Walking the Walk, and Other Actions for Allies

Each week, we share five simple actions to create a more inclusive workplace and be a better ally.

Image for post
Image for post
Photo of newborn baby held be a man, with their foreheads touching.By Josh Willink from Pexels

1. Encourage paternity leave

As reported in the WSJ, tech company Olark had its CEO and COO take paternity leave at the same time, and the business didn’t suffer. By doing so, these leaders sent a strong signal that taking paternity leave is supported and encouraged by the company.

Why is this a big deal? Well, it turns out that in an 11 nation study, few men took more than just a few days of parental leave without an explicit endorsement to do so. By not taking it, what are the men saying or thinking about people who do take leaves for family needs?

Instead, let’s support and encourage parental leave of all kinds. And share these tips from that article about how to be make the most of it:

  • Plan ahead to delegate work and set boundaries around parenting time.
  • Take at least a month off if possible to maximize the benefits.
  • Don’t plan to accomplish much beyond infant care and basic chores.
  • Spend time as a solo caregiver, to build confidence and a stronger bond with your child.
  • Use the time away to work out a satisfactory sharing of chores with your partner or spouse.

2. Report harassment on behalf of victims

Chloe Grace Hart, a PhD Candidate in Sociology at Stanford University, ran a national survey to understand how reporting harassment impacts a women’s career. In an article in Fast Company, she wrote about the results, which showed survey participants were reluctant to promote Sarah, a fictitious woman who had reported sexual harassment. (By contrast, other participants, who weren’t told Sarah had reported sexual harassment, did recommend a promotion for her.)

“Simply by following the rules–using her company’s designated procedure to report the sexual harassment–Sarah’s career advancement was jeopardized.”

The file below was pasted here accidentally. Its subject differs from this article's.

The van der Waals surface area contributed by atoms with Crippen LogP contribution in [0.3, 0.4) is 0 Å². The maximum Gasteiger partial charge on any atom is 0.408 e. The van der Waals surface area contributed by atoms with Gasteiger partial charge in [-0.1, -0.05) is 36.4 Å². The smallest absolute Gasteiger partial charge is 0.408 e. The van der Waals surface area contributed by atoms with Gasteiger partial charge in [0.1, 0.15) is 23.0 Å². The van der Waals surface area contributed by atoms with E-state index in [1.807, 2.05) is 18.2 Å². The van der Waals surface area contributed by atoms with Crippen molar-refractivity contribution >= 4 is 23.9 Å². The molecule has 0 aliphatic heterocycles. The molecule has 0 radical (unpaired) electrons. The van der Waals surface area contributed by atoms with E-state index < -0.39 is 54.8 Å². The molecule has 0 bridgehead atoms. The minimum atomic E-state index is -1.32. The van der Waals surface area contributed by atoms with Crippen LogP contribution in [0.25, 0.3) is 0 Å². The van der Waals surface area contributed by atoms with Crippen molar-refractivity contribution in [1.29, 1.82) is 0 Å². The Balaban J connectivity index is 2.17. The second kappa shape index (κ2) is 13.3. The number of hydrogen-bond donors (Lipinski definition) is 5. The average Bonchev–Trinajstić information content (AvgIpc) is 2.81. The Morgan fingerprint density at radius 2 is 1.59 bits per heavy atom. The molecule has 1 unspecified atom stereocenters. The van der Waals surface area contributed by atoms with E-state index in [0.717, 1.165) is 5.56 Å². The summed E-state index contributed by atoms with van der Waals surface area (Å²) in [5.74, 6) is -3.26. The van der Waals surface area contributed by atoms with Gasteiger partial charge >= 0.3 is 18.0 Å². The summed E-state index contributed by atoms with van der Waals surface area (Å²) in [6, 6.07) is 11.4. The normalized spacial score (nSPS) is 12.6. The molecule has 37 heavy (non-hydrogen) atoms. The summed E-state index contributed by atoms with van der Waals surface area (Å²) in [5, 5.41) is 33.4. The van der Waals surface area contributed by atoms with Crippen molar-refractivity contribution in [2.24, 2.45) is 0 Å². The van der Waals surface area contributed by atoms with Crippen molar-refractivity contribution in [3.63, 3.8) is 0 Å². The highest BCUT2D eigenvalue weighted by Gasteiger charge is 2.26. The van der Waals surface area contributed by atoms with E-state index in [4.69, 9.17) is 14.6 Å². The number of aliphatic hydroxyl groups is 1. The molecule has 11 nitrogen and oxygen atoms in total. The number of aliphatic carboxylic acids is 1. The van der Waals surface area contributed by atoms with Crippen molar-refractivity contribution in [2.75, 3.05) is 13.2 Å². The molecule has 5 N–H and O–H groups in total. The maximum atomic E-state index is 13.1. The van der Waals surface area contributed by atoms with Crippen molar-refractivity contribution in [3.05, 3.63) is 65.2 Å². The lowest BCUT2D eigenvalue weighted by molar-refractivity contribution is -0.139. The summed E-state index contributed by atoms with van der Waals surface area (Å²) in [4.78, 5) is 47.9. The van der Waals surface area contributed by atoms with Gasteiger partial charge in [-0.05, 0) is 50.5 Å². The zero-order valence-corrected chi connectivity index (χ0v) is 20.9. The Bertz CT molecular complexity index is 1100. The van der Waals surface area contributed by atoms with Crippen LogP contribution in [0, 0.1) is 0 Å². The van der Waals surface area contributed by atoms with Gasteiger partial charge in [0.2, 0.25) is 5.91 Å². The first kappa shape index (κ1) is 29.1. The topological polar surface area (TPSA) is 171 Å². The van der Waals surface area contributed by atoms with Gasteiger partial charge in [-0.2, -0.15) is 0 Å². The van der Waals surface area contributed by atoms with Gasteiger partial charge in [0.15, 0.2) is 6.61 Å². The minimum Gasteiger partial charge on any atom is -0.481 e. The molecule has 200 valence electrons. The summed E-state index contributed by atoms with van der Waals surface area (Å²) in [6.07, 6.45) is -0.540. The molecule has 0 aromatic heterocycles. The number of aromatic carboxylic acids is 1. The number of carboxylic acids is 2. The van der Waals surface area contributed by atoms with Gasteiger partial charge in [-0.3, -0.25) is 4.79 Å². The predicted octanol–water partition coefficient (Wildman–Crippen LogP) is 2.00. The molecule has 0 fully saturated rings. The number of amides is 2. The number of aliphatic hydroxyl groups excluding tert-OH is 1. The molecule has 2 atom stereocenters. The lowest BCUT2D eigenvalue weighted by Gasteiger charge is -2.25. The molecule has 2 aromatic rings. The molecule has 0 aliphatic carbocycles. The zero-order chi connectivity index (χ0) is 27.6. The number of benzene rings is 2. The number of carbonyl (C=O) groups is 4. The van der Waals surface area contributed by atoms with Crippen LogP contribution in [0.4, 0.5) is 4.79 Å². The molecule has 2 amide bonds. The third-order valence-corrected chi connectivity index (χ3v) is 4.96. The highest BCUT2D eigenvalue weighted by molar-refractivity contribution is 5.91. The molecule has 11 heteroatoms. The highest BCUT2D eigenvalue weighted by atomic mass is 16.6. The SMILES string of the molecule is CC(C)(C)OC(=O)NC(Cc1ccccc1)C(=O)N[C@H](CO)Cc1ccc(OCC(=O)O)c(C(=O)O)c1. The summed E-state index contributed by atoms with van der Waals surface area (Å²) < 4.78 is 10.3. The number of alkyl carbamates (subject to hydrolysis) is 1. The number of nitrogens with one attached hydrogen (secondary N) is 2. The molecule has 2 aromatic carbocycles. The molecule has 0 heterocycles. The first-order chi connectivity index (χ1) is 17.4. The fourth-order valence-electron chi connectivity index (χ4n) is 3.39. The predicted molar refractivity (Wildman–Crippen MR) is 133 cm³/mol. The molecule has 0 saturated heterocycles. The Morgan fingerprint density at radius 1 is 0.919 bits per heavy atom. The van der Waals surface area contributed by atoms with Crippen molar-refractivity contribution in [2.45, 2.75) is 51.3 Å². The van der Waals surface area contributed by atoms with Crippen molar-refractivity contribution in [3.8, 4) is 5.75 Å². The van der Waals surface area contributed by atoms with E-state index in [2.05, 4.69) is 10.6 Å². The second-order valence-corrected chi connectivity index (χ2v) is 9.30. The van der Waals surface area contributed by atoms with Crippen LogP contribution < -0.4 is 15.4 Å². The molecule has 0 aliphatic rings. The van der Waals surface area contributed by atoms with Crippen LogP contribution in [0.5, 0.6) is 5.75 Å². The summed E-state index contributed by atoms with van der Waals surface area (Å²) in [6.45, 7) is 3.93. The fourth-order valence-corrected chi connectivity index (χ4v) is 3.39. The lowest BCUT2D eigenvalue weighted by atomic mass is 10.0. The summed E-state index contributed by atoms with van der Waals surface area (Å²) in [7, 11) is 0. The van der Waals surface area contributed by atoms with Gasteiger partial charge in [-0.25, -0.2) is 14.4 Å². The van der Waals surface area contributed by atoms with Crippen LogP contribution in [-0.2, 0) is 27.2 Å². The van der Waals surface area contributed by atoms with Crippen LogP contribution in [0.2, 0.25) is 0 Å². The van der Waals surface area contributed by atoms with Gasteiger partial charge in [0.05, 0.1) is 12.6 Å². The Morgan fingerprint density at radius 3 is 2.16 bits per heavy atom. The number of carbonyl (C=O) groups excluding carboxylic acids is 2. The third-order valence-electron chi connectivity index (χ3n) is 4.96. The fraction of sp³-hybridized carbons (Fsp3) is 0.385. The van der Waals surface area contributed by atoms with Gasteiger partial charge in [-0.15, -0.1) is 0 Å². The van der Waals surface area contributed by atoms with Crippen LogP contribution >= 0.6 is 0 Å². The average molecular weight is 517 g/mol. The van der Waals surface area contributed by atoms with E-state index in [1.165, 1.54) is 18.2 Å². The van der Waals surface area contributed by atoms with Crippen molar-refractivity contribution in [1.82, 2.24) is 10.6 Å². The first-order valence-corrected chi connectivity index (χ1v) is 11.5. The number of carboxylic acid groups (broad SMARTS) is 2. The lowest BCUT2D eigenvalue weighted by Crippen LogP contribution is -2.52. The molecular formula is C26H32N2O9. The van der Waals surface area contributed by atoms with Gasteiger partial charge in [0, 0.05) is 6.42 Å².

Allies, here’s how we can help people like Sarah. When we witness harassment, ask the victim if we can report it on their behalf. So their career won’t suffer simply by filing a report themselves.

3. Push back on asking job candidates for personal info

In the U.K., resumes tend to include photos & personal info. If this sounds like a recipe for bias, you’re right.

In a recent study done in the U.K., applications from young white men were:

  • 1.8 times more likely to be selected for interview than ones from 50-year-old white men
  • 2.3 times more likely to be selected than those from 50-year-old white women
  • 2.6 times more likely to be selected than those from 50-year-old black men
  • 3 times more likely to be selected than those from 50-year-old black women

If your company requests a photo or personal information (regardless of where you’re located), push back. It’s an important step in creating a less biased and fair interview process.

4. Provide menstrual products in *all* restrooms

The city of Brookline, MA announced that they’re providing free menstrual products in both male and female bathrooms — as not all people who have a period identify as female.

Does your company do the same? If not, ask the powers-that-be why not. After all, if a small city (with tax-payer funded budgets) can do it, why can’t you?

5. Post transcripts for your podcasts

Got a podcast? If so, follow this best practice for people who can’t listen to audio: provide written transcripts for your shows. (Thank you to Ian Coldwater for this idea.)

Being an ally is a journey. Want to join us?

Together, we can — and will — make a difference with the Better Allies™ approach.

Everyday actions to create inclusive, engaging workplaces. Together, we can — and will — make a difference with the Better Allies® approach.

Get the Medium app

A button that says 'Download on the App Store', and if clicked it will lead you to the iOS App store
A button that says 'Get it on, Google Play', and if clicked it will lead you to the Google Play store